This week’s podcast made me think about how fascinating it is that Doctor Who is a show where two persons can love the same episode for completely different reasons. I’m referring to what Deb says about wanting to go back to Clara and The Master/Missy (I find it weird that the show keeps using Missy, to me it’s like if The Master kept calling himself Reverend Magister after the Daemons) during the Davros/Doctor scenes.

    Don’t get me wrong, I absolutely loved Missy and Clara here, and Michelle Gomez has quickly risen to my second favorite Master, but I found all the interactions between The Doctor and Davros so riveting that on first watch I just wanted to get back to them constantly. To me, this is where the heart of the story lies, and why I ended up loving it so much.

    Maybe it has something to do with the fact that I interpreted those scenes a little differently than most people. I think that Davros was at least partially honest, especially in the scene where he opens his eyes, while still intending the whole time to use The Doctor’s compassion against him. I don’t think you can say those kinds of things without having thought about them first, it must have crossed his mind, he has had those doubts. Because of that, that scene gets me on every rewatch even knowing Davros ulterior motive.

    And congratulations on the discussion, as interesting and entertaining as ever, you remain my go to podcast after every new episode of New Who!

    • Korina said:

      Dylan, I agree wholeheartedly. They say the best lies are mostly truth, and these scenes were a textbook example. Bravo to Peter Capaldi and Julian Bleach for such outstanding performances.

      That said, I also adored Missy and Clara; yep, I’d watch that show. 🙂

  5. Clara in the Dalek. Nano-tech anyone? That’s what Missy called it. CLARA: What about when it comes out? MISSY: No idea. Nobody knows. Is it possible that it takes time but eventually CLARA becomes a Dalek.

    DAVROS: There was a prophecy, Doctor, on your own world.
    DOCTOR: Please you must, you must stop this. You must stop this!
    DAVROS: It spoke of a hybrid creature. Two great warrior races forced together to create a warrior greater than either. Is that what you ran from, Doctor? Your part in the coming of the hybrid? Half Dalek, half Time Lord?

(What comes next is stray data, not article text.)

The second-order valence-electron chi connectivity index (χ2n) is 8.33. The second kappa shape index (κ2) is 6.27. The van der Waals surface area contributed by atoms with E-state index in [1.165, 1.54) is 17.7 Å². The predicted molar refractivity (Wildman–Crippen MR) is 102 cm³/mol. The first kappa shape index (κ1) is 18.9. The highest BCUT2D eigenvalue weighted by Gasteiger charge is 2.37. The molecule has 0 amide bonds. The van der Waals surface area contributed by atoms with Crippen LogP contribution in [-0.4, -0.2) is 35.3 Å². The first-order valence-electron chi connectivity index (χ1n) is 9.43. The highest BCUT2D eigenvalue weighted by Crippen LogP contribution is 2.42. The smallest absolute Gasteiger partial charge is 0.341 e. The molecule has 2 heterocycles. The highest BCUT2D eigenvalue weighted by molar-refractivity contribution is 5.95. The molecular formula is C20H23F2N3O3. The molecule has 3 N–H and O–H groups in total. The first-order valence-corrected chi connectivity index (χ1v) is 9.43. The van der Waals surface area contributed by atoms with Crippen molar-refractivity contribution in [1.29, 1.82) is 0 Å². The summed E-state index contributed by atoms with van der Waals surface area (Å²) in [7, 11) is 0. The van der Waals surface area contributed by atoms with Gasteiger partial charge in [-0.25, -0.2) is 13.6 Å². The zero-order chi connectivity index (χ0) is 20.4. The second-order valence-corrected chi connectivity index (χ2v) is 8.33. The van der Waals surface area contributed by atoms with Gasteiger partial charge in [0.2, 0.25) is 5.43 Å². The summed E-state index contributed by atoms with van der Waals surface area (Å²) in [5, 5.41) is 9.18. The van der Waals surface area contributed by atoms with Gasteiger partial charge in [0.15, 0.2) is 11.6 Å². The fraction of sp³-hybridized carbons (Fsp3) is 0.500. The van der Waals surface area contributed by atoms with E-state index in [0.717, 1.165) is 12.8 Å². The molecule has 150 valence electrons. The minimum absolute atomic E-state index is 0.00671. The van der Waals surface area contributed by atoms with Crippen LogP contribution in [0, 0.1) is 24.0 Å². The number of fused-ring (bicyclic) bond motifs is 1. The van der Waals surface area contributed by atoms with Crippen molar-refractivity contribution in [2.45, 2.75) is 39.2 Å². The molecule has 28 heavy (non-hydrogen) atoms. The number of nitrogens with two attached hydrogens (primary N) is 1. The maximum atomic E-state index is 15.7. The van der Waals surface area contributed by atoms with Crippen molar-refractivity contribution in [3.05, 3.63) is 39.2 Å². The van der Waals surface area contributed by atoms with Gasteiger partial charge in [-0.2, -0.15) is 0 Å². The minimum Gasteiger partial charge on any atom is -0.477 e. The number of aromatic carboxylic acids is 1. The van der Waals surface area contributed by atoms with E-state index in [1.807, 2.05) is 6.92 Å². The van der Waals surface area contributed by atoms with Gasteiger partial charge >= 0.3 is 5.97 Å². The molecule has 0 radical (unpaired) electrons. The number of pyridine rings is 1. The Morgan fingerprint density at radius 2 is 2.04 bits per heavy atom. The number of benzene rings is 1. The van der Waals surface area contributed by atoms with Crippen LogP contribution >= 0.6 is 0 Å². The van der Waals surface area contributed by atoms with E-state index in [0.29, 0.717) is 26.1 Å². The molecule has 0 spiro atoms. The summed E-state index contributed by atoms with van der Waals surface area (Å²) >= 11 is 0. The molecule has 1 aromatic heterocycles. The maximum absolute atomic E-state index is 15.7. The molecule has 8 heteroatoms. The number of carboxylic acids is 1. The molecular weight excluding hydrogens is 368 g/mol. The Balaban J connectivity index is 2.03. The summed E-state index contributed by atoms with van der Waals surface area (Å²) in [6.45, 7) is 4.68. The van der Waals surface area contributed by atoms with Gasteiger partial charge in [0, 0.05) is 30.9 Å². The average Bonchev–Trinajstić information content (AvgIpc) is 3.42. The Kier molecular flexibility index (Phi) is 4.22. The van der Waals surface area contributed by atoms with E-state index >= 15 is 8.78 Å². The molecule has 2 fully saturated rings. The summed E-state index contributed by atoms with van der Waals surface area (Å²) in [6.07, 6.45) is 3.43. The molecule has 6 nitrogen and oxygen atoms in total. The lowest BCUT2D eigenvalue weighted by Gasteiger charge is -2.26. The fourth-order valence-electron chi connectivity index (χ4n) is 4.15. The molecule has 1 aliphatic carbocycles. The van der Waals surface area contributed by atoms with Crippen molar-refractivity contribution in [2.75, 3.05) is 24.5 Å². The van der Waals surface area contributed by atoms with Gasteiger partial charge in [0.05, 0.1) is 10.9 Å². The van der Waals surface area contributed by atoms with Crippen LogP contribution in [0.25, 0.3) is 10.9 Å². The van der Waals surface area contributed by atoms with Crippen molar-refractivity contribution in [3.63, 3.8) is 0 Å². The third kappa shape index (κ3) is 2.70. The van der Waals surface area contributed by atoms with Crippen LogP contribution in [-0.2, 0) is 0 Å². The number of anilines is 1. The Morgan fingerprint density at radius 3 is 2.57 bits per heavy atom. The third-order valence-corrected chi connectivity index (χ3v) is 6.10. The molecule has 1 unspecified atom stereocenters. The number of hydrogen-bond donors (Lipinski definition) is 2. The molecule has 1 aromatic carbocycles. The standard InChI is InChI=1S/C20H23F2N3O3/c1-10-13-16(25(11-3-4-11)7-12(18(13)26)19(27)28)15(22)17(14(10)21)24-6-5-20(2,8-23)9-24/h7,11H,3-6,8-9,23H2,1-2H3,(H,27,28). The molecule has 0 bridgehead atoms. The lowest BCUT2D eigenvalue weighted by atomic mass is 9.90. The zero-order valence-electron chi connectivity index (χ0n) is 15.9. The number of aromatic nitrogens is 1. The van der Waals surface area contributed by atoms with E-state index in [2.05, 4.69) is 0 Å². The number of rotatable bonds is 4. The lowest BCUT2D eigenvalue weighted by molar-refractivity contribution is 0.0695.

I just want to point out that this doesn’t necessarily mean the hybrid is Dalek and Time Lord. The prophecy only mentions two great warriors. Davros made it about Daleks.

    The Doctor leaves Gallifrey to protect Susan from the Master’s influence. OK, maybe he is also bored with the whole Gallifreyan society and just wants to get away from it. They can be cold and uncaring. There can be multiple reasons for someone to leave their home. Rarely is it just one thing.

    Susan is the granddaughter of the Doctor and the Master…through her paternal and maternal blood lines.

    The Doctor’s son and the Master’s daughter have a daughter, Susan. Through some kind of conflict Susan’s parents die. The Doctor and Master are devastated at losing their child but the difference is the way they handle their grief. The Doctor withdrawals, the Master becomes angry, bitter, and out for revenge…no matter who it hurts.

    Susan is in the middle and the Doctor takes her away to get away from the Master and his plans for revenge (maybe trying to turn her evil also). They go to a remote planet that no Gallifreyan would ever think about. It takes time for the Master to find the Doctor. He keeps trying to destroy the earth because he is trying force the Doctor to reveal when and where Susan is living. Of course that’s a crazy idea because what if accidently kills Susan? But he/she is crazy like this!

    • Absolutely agree about the Master as Susan’s other grandfather. It’s so _obviously_ true.

      Am I the only person who thinks that the Sonic Sunglasses are a one-episode one-off and that we’ll probably be back to screwdrivers as usual next week?

      • Terry Nadeo, I tip my imaginary hat to you. Your theory of Susan as the daughter of the Doctor’s son and the Master’s daughter is the best and most exciting theory I’ve heard yet. And it would provide YEARS of drama! Moffat has often said that he stopped listening to fandom as soon as he became show runner. I hope that this time he is listening because this idea is a-ma-zing.
        However, I hope you turn out to be wrong about how Clara will leave the show, but I fear that you won’t be too far off the mark. I love Clara. I think she’s the best companion ever. And that’s a bold statement because I grew up with Sarah Jane as my Doctor’s companion. But both Coleman and Moffat have been making allusion’s to the tragic end that Clara will meet at the end of the season.